25 November 2010

Sarah Palin's North Korean slip of the tongue: what we heard and what we'll make of it

For American politicians, talking about North Korea seems to be a bit of a minefield.

When Hillary Clinton threatened North Korea with "consequences" for its misconduct, she prefaced her dire warning with a large number of 'pre-delicate hitches' (HERE).

Now we have Sarah Palin telling us that she wants to "stand by our North Korean allies".

As she's also trying to convince her fellow Americans that she's a credible presidential candidate, it's hardly surprising that her gaffe was not only noticed, but has also become a big news story around the world.

But however much her opponents may be hoping that it will damage her reputation, the most likely explanation of it is that it was a rather common type of 'slip of the tongue' - i.e. what the late Gail Jefferson, one of the founders of conversation analysis, described as a 'category-formed' error (HERE)

Sound-formed errors
Two years ago, a similar gaffe from Gordon Brown attracted widespread media attention when he claimed to have saved the world.

However, as I pointed out at the time, there were four 'w' sounds in the sentence that ended with "world", which he quickly corrected to 'banks' (video and comments HERE). In other words, it looked like a fairly typical example of what Jefferson had described as a 'sound-formed' error, namely one that was triggered by a repeated sound in the words spoken just before the 'wrong' one came out.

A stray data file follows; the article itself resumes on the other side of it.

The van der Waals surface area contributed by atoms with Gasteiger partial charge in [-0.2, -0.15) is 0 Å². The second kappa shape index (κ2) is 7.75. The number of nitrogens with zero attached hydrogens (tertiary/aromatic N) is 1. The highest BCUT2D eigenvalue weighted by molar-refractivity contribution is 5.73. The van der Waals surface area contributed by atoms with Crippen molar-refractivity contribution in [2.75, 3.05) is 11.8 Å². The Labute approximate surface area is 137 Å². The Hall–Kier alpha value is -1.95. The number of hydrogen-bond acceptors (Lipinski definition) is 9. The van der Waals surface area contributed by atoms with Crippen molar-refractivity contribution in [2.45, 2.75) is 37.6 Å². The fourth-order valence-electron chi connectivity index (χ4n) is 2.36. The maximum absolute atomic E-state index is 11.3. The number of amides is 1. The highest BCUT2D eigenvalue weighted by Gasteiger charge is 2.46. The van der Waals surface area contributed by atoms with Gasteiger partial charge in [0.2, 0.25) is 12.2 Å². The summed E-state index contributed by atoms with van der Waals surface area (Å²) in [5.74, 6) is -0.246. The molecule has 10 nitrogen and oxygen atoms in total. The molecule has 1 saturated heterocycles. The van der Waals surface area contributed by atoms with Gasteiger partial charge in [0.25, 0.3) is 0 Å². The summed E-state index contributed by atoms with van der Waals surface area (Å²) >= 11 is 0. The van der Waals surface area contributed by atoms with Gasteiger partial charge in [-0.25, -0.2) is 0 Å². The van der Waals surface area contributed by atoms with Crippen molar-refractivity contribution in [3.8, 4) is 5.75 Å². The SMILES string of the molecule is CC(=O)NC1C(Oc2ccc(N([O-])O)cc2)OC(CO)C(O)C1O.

Category-formed errors
A similar type of conversational 'error' described by Jefferson was what she called the 'category-formed' error. This is when the word that comes out means something that's related to the one intended - a common example of which involves selecting a word that means the exact opposite of what we meant, e.g. right instead of left, hot instead of cold, black instead of white, etc.

Viewed in these terms, Palin's use of North for South therefore sounded like a fairly typical example of a 'category-formed' error.

Freudian slips or slips of the tongue?
The trouble is, of course, that media commentators (and other experts) love to find deeper meaning in such errors, regardless of how they were formed. As Jefferson pointed out in her original paper, many alleged 'Freudian slips' turn out to be 'sound-formed' or 'category-formed' errors.

But, as I discovered when doing a radio interview on Gordon Brown's 'saving the world' gaffe, the media isn't very interested in a such mundane explanation of slips of the tongue when there are alternative that are 'deeper', more sensational or more damaging.

Once it's out, it's anyone's
In case opponents of Mrs Palin think that I'm trying to offer her a neat way of getting off this particular hook, I should mention that there is also some encouraging news for them from one of the other founders of conversation analysis, the late Harvey Sacks - who used to say about talk: "Once it's out, it's anyone's".

He didn't just mean that you can't 'un-say' words after they've already been said, but that they're available for anyone to analyse and interpret in whatever way they like. And that is precisely what the media is doing in this particular case.

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